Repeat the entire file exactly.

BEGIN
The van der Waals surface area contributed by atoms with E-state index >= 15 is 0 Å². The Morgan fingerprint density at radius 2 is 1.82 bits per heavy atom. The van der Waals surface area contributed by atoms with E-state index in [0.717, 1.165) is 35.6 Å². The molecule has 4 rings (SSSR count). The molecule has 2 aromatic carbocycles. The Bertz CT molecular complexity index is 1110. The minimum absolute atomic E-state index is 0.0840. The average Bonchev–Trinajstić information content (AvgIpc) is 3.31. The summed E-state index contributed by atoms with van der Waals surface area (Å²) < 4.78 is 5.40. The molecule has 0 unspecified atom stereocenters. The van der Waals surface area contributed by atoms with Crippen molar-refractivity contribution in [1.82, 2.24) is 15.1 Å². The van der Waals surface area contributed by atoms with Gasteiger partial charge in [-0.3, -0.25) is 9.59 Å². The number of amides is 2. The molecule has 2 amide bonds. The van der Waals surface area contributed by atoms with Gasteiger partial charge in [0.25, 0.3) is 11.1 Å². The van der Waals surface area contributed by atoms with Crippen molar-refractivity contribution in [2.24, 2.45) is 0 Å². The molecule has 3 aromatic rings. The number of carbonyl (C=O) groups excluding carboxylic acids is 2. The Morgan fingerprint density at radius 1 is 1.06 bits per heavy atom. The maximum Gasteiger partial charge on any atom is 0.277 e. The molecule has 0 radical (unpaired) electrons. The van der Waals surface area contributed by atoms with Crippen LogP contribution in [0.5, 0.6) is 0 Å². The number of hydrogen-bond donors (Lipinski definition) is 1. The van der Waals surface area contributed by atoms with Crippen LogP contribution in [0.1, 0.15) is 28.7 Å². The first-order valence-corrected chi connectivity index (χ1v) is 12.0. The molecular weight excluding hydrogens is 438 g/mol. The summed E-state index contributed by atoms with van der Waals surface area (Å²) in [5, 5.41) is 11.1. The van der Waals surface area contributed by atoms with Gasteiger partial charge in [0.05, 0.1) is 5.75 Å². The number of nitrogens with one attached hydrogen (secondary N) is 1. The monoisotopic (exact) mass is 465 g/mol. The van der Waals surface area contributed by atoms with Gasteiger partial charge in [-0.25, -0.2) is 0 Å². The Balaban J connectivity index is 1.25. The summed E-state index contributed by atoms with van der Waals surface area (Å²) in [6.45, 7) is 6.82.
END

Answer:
The van der Waals surface area contributed by atoms with E-state index >= 15 is 0 Å². The Morgan fingerprint density at radius 2 is 1.82 bits per heavy atom. The van der Waals surface area contributed by atoms with E-state index in [0.717, 1.165) is 35.6 Å². The molecule has 4 rings (SSSR count). The molecule has 2 aromatic carbocycles. The Bertz CT molecular complexity index is 1110. The minimum absolute atomic E-state index is 0.0840. The average Bonchev–Trinajstić information content (AvgIpc) is 3.31. The summed E-state index contributed by atoms with van der Waals surface area (Å²) < 4.78 is 5.40. The molecule has 0 unspecified atom stereocenters. The van der Waals surface area contributed by atoms with Crippen molar-refractivity contribution in [1.82, 2.24) is 15.1 Å². The van der Waals surface area contributed by atoms with Gasteiger partial charge in [-0.3, -0.25) is 9.59 Å². The number of amides is 2. The molecule has 2 amide bonds. The van der Waals surface area contributed by atoms with Gasteiger partial charge in [0.25, 0.3) is 11.1 Å². The van der Waals surface area contributed by atoms with Crippen molar-refractivity contribution in [2.24, 2.45) is 0 Å². The molecule has 3 aromatic rings. The number of carbonyl (C=O) groups excluding carboxylic acids is 2. The Morgan fingerprint density at radius 1 is 1.06 bits per heavy atom. The maximum Gasteiger partial charge on any atom is 0.277 e. The molecule has 0 radical (unpaired) electrons. The van der Waals surface area contributed by atoms with Crippen LogP contribution in [0.5, 0.6) is 0 Å². The number of hydrogen-bond donors (Lipinski definition) is 1. The van der Waals surface area contributed by atoms with Crippen LogP contribution in [0.1, 0.15) is 28.7 Å². The first-order valence-corrected chi connectivity index (χ1v) is 12.0. The molecular weight excluding hydrogens is 438 g/mol. The summed E-state index contributed by atoms with van der Waals surface area (Å²) in [5, 5.41) is 11.1. The van der Waals surface area contributed by atoms with Gasteiger partial charge in [0.05, 0.1) is 5.75 Å². The number of nitrogens with one attached hydrogen (secondary N) is 1. The monoisotopic (exact) mass is 465 g/mol. The van der Waals surface area contributed by atoms with Gasteiger partial charge in [-0.25, -0.2) is 0 Å². The Balaban J connectivity index is 1.25. The summed E-state index contributed by atoms with van der Waals surface area (Å²) in [6.45, 7) is 6.82.